When Larry Page and Sergey Brin were building Google, they realized they could create better search results by looking at links between pages instead of the entire text of the page. While their competitors wasted time and money, Google was able to index the web. Simplicity and speed won over heavier methods. Their variable set was minimized, and they were able to win.
Technology disruptions to the financial sector have the potential to impact individuals, disrupt economies, and destabilize governments. Digitalization and technological advances are challenging the way financial institutions operate and creating new consumer expectations. Financial institutions need to change and adapt in response to these expectations with alternative product offerings and services.
Artificial Intelligence is not new to the financial industry, but it is developing fast; it is estimated that AI will surpass human intelligence by 2019! Experts say AI can take routine, repetitive processes and make them more efficient and effective, removing the risk of manual handling and reducing costs. Are you prepared? Given the industry is not quite ready for blockchain, can we cope with AI technology running our middle and back office systems in a not so distant future?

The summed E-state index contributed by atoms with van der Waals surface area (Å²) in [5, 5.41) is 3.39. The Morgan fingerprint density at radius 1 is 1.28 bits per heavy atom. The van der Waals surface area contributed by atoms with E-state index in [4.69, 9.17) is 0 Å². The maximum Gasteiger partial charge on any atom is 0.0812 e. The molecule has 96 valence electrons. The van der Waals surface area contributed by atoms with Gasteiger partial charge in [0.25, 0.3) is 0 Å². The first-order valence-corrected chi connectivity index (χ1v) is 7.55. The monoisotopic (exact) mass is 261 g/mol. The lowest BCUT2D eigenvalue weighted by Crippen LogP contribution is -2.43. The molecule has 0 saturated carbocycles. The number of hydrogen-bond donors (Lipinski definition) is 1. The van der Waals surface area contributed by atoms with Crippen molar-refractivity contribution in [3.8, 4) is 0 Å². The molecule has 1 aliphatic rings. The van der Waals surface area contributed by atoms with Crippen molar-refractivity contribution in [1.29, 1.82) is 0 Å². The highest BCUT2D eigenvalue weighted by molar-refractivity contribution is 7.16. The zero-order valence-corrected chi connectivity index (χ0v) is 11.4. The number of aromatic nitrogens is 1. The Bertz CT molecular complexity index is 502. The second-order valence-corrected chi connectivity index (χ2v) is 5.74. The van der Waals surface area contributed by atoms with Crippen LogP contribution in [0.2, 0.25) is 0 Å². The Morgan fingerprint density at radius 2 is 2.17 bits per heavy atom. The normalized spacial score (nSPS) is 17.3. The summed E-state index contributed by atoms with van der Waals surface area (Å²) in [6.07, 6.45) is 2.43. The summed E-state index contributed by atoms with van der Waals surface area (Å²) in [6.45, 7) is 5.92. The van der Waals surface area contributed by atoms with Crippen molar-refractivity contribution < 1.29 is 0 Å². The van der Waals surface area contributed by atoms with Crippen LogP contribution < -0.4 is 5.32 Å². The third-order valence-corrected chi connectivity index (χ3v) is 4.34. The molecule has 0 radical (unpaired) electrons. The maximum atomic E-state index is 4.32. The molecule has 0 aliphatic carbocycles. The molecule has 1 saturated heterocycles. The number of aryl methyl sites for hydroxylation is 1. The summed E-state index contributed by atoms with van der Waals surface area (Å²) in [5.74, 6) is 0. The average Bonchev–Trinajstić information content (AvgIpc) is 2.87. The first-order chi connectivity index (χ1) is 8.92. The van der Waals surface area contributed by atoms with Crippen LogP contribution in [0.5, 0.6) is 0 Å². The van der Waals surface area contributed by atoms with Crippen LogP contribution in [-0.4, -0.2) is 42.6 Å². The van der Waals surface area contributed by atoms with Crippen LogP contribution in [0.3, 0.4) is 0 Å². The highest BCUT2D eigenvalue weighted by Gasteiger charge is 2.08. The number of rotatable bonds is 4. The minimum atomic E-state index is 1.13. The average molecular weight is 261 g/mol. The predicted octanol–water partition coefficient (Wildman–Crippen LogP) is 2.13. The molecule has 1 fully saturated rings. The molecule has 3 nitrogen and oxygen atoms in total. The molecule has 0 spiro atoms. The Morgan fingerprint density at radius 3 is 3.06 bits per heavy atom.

The cost of compliance continues to climb, yet money laundering and terrorist financing operations continue unabated. Banks face a two-fold challenge: adapting to evolving regulatory requirements while applying yesterday’s technology to the AML landscape of today and tomorrow. Clearly something has to give – but what? Can RegTech transform AML in the same way FinTech has reshaped payments, insurance and investment management? Can technology make processes and controls more accurate and effective?
Future trends in sanctions – Can automation, artificial intelligence and outsourcing resolve inefficiencies?
As political leaders discuss relaxing – or in some cases tightening – sanctions regimes, financial institutions are struggling under the weight of fragmented lists and requirements, outdated technology and millions of false positive alerts. New sanction regime structures that require an understanding of ownership structures and not just names on a list have increased the burden and heightened ambiguity.